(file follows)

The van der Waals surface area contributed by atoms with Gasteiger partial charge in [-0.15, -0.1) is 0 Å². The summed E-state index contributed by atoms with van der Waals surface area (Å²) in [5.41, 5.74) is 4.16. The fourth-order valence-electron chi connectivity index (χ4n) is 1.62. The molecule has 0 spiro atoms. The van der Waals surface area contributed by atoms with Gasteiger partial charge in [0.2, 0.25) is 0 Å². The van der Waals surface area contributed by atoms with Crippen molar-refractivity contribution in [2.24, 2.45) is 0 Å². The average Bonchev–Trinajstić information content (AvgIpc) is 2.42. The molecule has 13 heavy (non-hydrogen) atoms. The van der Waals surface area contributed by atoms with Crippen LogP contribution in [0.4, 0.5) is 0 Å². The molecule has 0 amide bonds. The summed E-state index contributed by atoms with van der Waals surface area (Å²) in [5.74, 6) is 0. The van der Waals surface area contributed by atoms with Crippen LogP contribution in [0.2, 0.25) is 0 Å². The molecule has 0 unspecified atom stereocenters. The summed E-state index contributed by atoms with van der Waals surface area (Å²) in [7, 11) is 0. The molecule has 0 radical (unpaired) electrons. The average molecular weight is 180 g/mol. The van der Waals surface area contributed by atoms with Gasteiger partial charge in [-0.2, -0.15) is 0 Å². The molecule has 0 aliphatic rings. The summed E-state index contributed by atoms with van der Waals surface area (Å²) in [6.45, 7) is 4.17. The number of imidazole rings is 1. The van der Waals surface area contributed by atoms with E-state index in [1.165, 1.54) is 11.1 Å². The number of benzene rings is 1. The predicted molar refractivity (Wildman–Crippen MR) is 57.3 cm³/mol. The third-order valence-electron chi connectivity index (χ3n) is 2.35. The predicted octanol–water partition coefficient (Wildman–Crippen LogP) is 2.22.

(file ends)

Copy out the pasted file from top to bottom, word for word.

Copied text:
The van der Waals surface area contributed by atoms with Gasteiger partial charge in [-0.15, -0.1) is 0 Å². The summed E-state index contributed by atoms with van der Waals surface area (Å²) in [5.41, 5.74) is 4.16. The fourth-order valence-electron chi connectivity index (χ4n) is 1.62. The molecule has 0 spiro atoms. The van der Waals surface area contributed by atoms with Gasteiger partial charge in [0.2, 0.25) is 0 Å². The van der Waals surface area contributed by atoms with Crippen molar-refractivity contribution in [2.24, 2.45) is 0 Å². The average Bonchev–Trinajstić information content (AvgIpc) is 2.42. The molecule has 13 heavy (non-hydrogen) atoms. The van der Waals surface area contributed by atoms with Crippen LogP contribution in [0.4, 0.5) is 0 Å². The molecule has 0 amide bonds. The summed E-state index contributed by atoms with van der Waals surface area (Å²) in [5.74, 6) is 0. The van der Waals surface area contributed by atoms with Crippen LogP contribution in [0.2, 0.25) is 0 Å². The molecule has 0 unspecified atom stereocenters. The summed E-state index contributed by atoms with van der Waals surface area (Å²) in [7, 11) is 0. The molecule has 0 radical (unpaired) electrons. The average molecular weight is 180 g/mol. The van der Waals surface area contributed by atoms with Gasteiger partial charge in [-0.2, -0.15) is 0 Å². The molecule has 0 aliphatic rings. The summed E-state index contributed by atoms with van der Waals surface area (Å²) in [6.45, 7) is 4.17. The number of imidazole rings is 1. The van der Waals surface area contributed by atoms with E-state index in [1.165, 1.54) is 11.1 Å². The number of benzene rings is 1. The predicted molar refractivity (Wildman–Crippen MR) is 57.3 cm³/mol. The third-order valence-electron chi connectivity index (χ3n) is 2.35. The predicted octanol–water partition coefficient (Wildman–Crippen LogP) is 2.22.